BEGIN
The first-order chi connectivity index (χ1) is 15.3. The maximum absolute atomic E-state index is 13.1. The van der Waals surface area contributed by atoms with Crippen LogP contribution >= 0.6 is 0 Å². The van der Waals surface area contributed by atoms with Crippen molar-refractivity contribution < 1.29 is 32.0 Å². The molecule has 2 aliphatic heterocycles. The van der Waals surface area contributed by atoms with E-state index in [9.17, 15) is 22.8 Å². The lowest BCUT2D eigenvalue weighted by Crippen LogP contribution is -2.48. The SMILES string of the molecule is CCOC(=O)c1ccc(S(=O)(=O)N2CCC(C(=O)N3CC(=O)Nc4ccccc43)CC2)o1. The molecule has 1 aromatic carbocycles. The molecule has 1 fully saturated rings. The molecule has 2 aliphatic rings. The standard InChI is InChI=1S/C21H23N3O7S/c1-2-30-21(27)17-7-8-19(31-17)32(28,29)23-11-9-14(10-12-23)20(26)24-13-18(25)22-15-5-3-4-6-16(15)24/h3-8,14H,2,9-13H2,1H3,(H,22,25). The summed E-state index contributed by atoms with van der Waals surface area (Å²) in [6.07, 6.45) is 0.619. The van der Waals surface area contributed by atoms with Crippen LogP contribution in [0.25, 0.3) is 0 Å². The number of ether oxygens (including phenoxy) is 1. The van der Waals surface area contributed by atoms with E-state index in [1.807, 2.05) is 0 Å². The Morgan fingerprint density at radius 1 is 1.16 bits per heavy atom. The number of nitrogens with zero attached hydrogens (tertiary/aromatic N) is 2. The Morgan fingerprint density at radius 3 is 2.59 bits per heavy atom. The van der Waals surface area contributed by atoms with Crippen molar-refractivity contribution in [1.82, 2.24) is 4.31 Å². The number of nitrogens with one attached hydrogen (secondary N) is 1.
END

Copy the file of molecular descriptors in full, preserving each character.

The first-order chi connectivity index (χ1) is 15.3. The maximum absolute atomic E-state index is 13.1. The van der Waals surface area contributed by atoms with Crippen LogP contribution >= 0.6 is 0 Å². The van der Waals surface area contributed by atoms with Crippen molar-refractivity contribution < 1.29 is 32.0 Å². The molecule has 2 aliphatic heterocycles. The van der Waals surface area contributed by atoms with E-state index in [9.17, 15) is 22.8 Å². The lowest BCUT2D eigenvalue weighted by Crippen LogP contribution is -2.48. The SMILES string of the molecule is CCOC(=O)c1ccc(S(=O)(=O)N2CCC(C(=O)N3CC(=O)Nc4ccccc43)CC2)o1. The molecule has 1 aromatic carbocycles. The molecule has 1 fully saturated rings. The molecule has 2 aliphatic rings. The standard InChI is InChI=1S/C21H23N3O7S/c1-2-30-21(27)17-7-8-19(31-17)32(28,29)23-11-9-14(10-12-23)20(26)24-13-18(25)22-15-5-3-4-6-16(15)24/h3-8,14H,2,9-13H2,1H3,(H,22,25). The summed E-state index contributed by atoms with van der Waals surface area (Å²) in [6.07, 6.45) is 0.619. The van der Waals surface area contributed by atoms with Crippen LogP contribution in [0.25, 0.3) is 0 Å². The number of ether oxygens (including phenoxy) is 1. The van der Waals surface area contributed by atoms with E-state index in [1.807, 2.05) is 0 Å². The Morgan fingerprint density at radius 1 is 1.16 bits per heavy atom. The number of nitrogens with zero attached hydrogens (tertiary/aromatic N) is 2. The Morgan fingerprint density at radius 3 is 2.59 bits per heavy atom. The van der Waals surface area contributed by atoms with Crippen molar-refractivity contribution in [1.82, 2.24) is 4.31 Å². The number of nitrogens with one attached hydrogen (secondary N) is 1.